Romania and Hungary will end more than a century of hostility Monday by signing a treaty to protect minorities and recognize each other's borders.
The treaty, to be signed in Timisoara, Romania, will clear one of the obstacles blocking admission of the two former Soviet bloc nations into the European Union and NATO, said Romanian Ambassador Mircea Dan Geoana.
"The previous Hungarian government, before 1994, put priority on supporting the ethnic Hungarians in Romania and less on joint integration in Europe and with neighboring countries," Mr. Geoana said in an interview yesterday.
He recalled that former Hungarian Prime Minister Peter Boross, whose conservative coalition was defeated in 1994 by Socialist Gyula Horn, had called himself the leader of 15 million Hungarians - the 10 million in Hungary and 5 million expatriates.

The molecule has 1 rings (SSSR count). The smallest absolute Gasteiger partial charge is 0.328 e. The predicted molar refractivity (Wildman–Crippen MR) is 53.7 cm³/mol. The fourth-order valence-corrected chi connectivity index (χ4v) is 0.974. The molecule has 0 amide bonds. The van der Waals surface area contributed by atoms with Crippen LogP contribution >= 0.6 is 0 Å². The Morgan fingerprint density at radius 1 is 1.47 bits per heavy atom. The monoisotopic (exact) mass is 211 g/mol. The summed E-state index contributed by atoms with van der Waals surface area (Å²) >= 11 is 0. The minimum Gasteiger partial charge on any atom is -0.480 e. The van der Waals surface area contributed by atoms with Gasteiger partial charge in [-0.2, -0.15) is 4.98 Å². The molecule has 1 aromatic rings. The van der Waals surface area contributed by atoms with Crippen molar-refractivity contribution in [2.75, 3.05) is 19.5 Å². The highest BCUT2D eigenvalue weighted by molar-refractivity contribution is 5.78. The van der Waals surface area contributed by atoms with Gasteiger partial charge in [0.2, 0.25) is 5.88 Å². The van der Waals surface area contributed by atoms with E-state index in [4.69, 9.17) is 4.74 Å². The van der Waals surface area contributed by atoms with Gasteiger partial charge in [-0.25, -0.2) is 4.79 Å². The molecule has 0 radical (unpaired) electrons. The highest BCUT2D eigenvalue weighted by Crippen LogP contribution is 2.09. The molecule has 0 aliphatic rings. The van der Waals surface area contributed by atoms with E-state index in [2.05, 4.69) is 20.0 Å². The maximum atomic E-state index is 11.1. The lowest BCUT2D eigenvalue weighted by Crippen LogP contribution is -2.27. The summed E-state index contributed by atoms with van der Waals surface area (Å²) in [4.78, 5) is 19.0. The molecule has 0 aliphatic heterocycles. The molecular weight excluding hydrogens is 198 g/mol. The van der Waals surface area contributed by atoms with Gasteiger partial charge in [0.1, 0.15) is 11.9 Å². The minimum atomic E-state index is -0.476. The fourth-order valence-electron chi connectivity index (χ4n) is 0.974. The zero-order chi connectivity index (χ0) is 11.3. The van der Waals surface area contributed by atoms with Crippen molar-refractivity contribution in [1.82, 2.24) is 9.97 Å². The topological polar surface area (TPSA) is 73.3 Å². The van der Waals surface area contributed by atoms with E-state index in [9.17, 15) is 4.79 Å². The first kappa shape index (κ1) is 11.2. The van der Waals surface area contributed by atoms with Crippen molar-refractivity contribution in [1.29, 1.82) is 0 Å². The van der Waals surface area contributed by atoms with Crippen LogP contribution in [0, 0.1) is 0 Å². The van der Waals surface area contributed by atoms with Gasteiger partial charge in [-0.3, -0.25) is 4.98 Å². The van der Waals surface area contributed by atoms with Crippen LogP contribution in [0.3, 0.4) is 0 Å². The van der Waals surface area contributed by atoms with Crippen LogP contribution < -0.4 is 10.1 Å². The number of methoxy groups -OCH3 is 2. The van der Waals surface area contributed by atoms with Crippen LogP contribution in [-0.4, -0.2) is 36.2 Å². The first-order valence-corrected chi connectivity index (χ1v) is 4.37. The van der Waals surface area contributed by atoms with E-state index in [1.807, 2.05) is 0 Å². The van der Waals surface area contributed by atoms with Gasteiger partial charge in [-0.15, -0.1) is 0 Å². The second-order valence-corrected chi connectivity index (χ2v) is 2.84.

Fear of ethnic conflict in Central Europe has been one of the biggest obstacles to membership in NATO and the EU for both Romania and Hungary.
While the Czechs and Slovaks separated peacefully in the "Velvet Divorce" in 1992, ethnic separation in Yugoslavia led to war in Bosnia, Croatia and Serbia.
"The new government in Hungary is totally changed," Mr. Geoana said. "It still tries to be supportive of the ethnic groups in neighboring countries but puts emphasis on developing good, friendly relations with its neighbors."
Hungary alarmed several of its neighbors in July when, along with Hungarian representatives from surrounding countries, it signed a declaration that appeared to call for "self-government and autonomy" for those minorities. …